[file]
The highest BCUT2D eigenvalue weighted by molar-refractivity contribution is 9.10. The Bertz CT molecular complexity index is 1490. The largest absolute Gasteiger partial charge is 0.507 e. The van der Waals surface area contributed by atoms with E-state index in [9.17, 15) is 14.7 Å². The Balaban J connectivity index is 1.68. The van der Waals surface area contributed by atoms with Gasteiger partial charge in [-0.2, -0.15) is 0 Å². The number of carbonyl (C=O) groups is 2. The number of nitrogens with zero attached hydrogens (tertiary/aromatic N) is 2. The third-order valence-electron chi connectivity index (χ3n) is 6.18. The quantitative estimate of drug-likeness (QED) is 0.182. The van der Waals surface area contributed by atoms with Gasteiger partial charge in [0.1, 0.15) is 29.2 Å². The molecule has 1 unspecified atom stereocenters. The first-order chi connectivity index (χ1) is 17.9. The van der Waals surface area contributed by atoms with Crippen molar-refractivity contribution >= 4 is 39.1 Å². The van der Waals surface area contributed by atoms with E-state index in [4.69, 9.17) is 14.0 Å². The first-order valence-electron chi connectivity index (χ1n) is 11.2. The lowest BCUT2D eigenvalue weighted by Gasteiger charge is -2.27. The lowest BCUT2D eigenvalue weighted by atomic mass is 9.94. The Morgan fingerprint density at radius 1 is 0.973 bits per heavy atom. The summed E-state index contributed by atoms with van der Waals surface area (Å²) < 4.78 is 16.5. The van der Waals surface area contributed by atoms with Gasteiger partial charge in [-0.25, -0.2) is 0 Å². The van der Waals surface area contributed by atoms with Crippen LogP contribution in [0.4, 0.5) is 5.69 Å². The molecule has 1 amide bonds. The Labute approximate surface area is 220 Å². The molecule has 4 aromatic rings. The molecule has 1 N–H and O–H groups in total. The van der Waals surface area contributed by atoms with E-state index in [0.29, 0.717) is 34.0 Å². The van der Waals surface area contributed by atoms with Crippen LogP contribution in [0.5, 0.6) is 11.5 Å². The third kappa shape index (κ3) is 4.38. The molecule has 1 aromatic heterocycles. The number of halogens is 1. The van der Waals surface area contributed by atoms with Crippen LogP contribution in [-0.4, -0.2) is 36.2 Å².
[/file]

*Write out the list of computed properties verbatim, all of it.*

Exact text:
The highest BCUT2D eigenvalue weighted by molar-refractivity contribution is 9.10. The Bertz CT molecular complexity index is 1490. The largest absolute Gasteiger partial charge is 0.507 e. The van der Waals surface area contributed by atoms with E-state index in [9.17, 15) is 14.7 Å². The Balaban J connectivity index is 1.68. The van der Waals surface area contributed by atoms with Gasteiger partial charge in [-0.2, -0.15) is 0 Å². The number of carbonyl (C=O) groups is 2. The number of nitrogens with zero attached hydrogens (tertiary/aromatic N) is 2. The third-order valence-electron chi connectivity index (χ3n) is 6.18. The quantitative estimate of drug-likeness (QED) is 0.182. The van der Waals surface area contributed by atoms with Gasteiger partial charge in [0.1, 0.15) is 29.2 Å². The molecule has 1 unspecified atom stereocenters. The first-order chi connectivity index (χ1) is 17.9. The van der Waals surface area contributed by atoms with Crippen molar-refractivity contribution >= 4 is 39.1 Å². The van der Waals surface area contributed by atoms with E-state index in [4.69, 9.17) is 14.0 Å². The first-order valence-electron chi connectivity index (χ1n) is 11.2. The lowest BCUT2D eigenvalue weighted by Gasteiger charge is -2.27. The lowest BCUT2D eigenvalue weighted by atomic mass is 9.94. The Morgan fingerprint density at radius 1 is 0.973 bits per heavy atom. The summed E-state index contributed by atoms with van der Waals surface area (Å²) < 4.78 is 16.5. The van der Waals surface area contributed by atoms with Gasteiger partial charge in [-0.25, -0.2) is 0 Å². The van der Waals surface area contributed by atoms with Crippen LogP contribution in [0.4, 0.5) is 5.69 Å². The molecule has 1 amide bonds. The Labute approximate surface area is 220 Å². The molecule has 4 aromatic rings. The molecule has 1 N–H and O–H groups in total. The van der Waals surface area contributed by atoms with E-state index in [0.29, 0.717) is 34.0 Å². The van der Waals surface area contributed by atoms with Crippen LogP contribution in [0.5, 0.6) is 11.5 Å². The third kappa shape index (κ3) is 4.38. The molecule has 1 aromatic heterocycles. The number of halogens is 1. The van der Waals surface area contributed by atoms with Crippen LogP contribution in [-0.4, -0.2) is 36.2 Å².